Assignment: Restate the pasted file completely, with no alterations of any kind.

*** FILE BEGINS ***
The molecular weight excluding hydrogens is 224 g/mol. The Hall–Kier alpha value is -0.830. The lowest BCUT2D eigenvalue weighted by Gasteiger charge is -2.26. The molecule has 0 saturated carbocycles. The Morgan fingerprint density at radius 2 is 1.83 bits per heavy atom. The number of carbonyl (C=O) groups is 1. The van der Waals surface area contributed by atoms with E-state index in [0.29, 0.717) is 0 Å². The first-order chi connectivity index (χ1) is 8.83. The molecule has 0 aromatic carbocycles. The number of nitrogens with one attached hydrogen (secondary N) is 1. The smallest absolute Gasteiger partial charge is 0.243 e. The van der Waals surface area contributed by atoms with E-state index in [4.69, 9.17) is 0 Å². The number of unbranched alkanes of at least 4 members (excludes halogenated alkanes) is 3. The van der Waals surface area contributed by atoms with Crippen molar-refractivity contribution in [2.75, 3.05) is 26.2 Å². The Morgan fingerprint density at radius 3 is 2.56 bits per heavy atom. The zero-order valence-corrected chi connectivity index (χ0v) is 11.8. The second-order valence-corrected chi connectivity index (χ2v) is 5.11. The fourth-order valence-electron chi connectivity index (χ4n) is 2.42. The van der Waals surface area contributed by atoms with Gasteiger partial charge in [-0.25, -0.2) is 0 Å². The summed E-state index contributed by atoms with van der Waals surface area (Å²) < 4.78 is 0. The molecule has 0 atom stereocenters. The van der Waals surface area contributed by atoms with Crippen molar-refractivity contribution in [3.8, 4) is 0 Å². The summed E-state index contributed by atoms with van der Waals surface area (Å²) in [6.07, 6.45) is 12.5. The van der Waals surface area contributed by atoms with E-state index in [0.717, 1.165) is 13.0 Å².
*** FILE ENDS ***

The molecular weight excluding hydrogens is 224 g/mol. The Hall–Kier alpha value is -0.830. The lowest BCUT2D eigenvalue weighted by Gasteiger charge is -2.26. The molecule has 0 saturated carbocycles. The Morgan fingerprint density at radius 2 is 1.83 bits per heavy atom. The number of carbonyl (C=O) groups is 1. The van der Waals surface area contributed by atoms with E-state index in [0.29, 0.717) is 0 Å². The first-order chi connectivity index (χ1) is 8.83. The molecule has 0 aromatic carbocycles. The number of nitrogens with one attached hydrogen (secondary N) is 1. The smallest absolute Gasteiger partial charge is 0.243 e. The van der Waals surface area contributed by atoms with E-state index in [4.69, 9.17) is 0 Å². The number of unbranched alkanes of at least 4 members (excludes halogenated alkanes) is 3. The van der Waals surface area contributed by atoms with Crippen molar-refractivity contribution in [2.75, 3.05) is 26.2 Å². The Morgan fingerprint density at radius 3 is 2.56 bits per heavy atom. The zero-order valence-corrected chi connectivity index (χ0v) is 11.8. The second-order valence-corrected chi connectivity index (χ2v) is 5.11. The fourth-order valence-electron chi connectivity index (χ4n) is 2.42. The van der Waals surface area contributed by atoms with Gasteiger partial charge in [-0.25, -0.2) is 0 Å². The summed E-state index contributed by atoms with van der Waals surface area (Å²) < 4.78 is 0. The molecule has 0 atom stereocenters. The van der Waals surface area contributed by atoms with Crippen molar-refractivity contribution in [3.8, 4) is 0 Å². The summed E-state index contributed by atoms with van der Waals surface area (Å²) in [6.07, 6.45) is 12.5. The van der Waals surface area contributed by atoms with E-state index in [0.717, 1.165) is 13.0 Å².